Honeyblood, formed originally as a duo in 2012, is now the solo project of Edinburgh-born and Glasgow-based indie-rock singer, guitarist and songwriter Stina Tweeddale. Honeyblood’s recently-released third album, In Plain Sight, has already attracted a fair few highly favourable reviews, and the UK tour to promote the album included a sold-out gig at Edinburgh’s Summerhall on 3rd June. For this tour, the self-styled High Priestess of Scottish witchy-rock, Stina Tweeddale, assembled a live band consisting of herself and two other feisty characters in drummer Debbie Knox-Hewson and bassist Anna Donigan. “Edinburgh…it’s been too long!” exclaimed Stina Tweeddale, as she took to the stage for this home town gig, informing us that her Mum and Dad were among the packed audience.

Crashing guitar riffs, rumbling bass and tribal drums ushered in the opening song, Sea Hearts, which set the tone for a relentlessly exhilarating performance. Honeyblood’s superior brand of intelligent and exuberant indie-rock, with songs chock full of killer riffs and hooks, served up hints of 1970s American New Wave and a dash of punk attitude. Although this was a tour geared towards promoting the new album, the fifteen-song set was split evenly between In Plain Sight and Honeyblood’s two previous albums, 2014’s eponymous debut Honeyblood and 2016’s Babes Never Die. The earlier songs included two Honeyblood ‘anthems’, in the form of the joyous and defiant Babes Never Die and the slyly mocking Super Rat (“…you are the smartest rat in the sewer…”), during which the audience were invited to dance…no mean feat, given the cramped confines.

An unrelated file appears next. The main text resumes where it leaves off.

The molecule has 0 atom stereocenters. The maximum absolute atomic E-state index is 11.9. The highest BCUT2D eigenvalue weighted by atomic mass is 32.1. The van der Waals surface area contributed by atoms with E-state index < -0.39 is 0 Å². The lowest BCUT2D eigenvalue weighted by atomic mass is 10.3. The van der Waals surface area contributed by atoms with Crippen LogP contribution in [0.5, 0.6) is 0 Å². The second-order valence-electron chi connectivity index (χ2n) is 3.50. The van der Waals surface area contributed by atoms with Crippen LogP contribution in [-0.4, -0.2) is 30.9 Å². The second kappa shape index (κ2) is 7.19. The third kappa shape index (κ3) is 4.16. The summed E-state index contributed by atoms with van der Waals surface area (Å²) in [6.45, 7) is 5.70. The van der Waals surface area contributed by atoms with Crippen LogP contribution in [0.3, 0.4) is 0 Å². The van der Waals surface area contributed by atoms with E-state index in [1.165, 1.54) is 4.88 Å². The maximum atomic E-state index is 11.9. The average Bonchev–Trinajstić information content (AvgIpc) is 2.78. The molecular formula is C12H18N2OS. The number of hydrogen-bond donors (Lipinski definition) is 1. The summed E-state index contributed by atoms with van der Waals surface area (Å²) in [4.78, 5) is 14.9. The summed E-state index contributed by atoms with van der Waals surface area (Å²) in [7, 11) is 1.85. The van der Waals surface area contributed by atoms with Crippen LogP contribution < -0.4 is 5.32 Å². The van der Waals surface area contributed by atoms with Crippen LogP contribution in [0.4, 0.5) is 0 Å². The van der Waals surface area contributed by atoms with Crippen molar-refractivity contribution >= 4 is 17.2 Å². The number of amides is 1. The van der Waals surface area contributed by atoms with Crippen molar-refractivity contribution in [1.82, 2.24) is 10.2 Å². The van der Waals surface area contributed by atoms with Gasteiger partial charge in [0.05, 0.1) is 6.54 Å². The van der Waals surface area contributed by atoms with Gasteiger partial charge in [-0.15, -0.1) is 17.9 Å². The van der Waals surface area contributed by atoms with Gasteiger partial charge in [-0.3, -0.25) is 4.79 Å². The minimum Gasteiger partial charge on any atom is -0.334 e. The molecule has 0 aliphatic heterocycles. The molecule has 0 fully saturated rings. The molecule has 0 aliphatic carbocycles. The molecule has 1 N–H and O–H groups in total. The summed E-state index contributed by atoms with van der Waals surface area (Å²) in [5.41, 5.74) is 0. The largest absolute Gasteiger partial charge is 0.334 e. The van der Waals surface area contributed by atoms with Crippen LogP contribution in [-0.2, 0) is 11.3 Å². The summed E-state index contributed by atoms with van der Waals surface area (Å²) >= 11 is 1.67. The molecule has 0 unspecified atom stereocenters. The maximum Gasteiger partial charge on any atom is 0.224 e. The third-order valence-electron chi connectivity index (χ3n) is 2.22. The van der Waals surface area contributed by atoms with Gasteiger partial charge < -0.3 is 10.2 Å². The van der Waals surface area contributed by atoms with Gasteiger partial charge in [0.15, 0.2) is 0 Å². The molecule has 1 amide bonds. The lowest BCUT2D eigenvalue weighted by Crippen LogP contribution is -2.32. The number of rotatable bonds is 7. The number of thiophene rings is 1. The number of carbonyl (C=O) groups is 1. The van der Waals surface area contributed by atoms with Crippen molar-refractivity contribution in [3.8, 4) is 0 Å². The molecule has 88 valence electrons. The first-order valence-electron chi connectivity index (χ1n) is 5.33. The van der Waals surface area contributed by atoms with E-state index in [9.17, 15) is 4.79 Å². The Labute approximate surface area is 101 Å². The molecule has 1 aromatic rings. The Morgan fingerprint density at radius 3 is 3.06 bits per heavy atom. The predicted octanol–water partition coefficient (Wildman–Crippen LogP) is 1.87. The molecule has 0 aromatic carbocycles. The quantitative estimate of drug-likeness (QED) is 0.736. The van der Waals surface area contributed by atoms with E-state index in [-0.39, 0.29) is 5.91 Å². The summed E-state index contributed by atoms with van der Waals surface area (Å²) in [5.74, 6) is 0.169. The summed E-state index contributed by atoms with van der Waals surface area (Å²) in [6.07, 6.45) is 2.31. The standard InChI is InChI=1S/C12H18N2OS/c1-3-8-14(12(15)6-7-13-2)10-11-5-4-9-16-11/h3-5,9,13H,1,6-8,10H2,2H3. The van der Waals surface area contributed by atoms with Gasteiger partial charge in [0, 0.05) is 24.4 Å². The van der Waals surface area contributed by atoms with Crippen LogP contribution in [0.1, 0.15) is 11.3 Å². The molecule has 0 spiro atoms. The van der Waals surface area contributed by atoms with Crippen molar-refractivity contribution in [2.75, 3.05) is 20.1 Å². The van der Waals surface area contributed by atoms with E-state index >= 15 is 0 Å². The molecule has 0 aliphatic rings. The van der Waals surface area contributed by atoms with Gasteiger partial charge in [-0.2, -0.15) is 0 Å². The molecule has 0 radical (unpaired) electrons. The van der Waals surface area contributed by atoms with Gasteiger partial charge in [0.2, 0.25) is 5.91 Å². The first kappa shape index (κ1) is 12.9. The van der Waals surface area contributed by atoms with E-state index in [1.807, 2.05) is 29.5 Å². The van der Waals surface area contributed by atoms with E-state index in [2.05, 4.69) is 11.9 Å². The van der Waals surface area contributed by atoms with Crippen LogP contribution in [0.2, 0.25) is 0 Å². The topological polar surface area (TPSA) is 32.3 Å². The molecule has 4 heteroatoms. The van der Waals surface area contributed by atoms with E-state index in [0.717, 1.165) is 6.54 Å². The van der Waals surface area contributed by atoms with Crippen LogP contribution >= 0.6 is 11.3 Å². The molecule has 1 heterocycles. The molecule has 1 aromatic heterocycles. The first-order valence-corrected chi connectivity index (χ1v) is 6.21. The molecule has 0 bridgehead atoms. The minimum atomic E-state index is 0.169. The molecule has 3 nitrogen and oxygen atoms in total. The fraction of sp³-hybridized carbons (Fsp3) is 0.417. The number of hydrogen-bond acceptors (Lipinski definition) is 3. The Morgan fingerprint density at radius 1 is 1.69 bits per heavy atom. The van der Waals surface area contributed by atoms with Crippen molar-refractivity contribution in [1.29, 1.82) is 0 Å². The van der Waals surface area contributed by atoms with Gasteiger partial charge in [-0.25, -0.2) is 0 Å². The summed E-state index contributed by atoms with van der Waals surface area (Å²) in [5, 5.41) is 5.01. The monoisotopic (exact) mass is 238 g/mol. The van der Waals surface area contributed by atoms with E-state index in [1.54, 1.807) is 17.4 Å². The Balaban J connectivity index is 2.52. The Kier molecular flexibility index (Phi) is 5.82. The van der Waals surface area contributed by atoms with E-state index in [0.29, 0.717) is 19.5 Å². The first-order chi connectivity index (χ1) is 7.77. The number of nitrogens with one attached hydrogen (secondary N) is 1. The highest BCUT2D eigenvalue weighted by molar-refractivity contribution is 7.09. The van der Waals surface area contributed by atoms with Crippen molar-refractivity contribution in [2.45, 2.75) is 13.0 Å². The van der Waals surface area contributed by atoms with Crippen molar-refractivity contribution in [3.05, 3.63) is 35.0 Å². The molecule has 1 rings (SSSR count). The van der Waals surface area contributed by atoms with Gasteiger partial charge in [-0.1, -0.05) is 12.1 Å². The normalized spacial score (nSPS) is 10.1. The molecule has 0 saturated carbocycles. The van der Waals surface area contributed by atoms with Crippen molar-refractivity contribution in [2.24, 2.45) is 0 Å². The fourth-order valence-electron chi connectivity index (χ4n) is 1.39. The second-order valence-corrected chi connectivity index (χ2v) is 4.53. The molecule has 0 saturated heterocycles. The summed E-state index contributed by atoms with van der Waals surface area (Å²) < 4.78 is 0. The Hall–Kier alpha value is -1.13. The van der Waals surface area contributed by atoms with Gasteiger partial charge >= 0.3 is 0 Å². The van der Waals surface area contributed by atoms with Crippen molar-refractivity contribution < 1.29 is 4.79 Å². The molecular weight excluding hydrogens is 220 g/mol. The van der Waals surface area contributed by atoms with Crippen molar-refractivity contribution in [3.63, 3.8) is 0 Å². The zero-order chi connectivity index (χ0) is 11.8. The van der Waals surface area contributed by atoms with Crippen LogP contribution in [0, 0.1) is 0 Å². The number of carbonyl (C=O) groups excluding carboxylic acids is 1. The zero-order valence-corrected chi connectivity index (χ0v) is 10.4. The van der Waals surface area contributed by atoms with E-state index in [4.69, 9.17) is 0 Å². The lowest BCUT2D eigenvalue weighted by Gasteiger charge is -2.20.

But what about the selection of new songs from In Plain Sight? Well, they all sounded particularly fresh and crisp, with the highlights including the thinly-veiled menace of power-pop gem She’s A Nightmare; the sparkling Glimmer (reminiscent of early Blondie, with its glorious sing-along choruses); the snarling post-punk grunge of Gibberish; and the dreamy 1960s girl vocal group pastiche of The Third Degree.

For the inevitable encore, Stina Tweeddale returned to the stage on her own (claiming that her band didn’t know any more of her songs…) to play some delicious, jangling Byrds-esque guitar on a stripped-back version of the graceful Bud, from her debut album.

This gig was an absolute adrenaline rush. Stina Tweeddale’s charismatic live performances and inventive song-writing underline Honeyblood’s status as one of the most singular talents in the current Scottish music scene.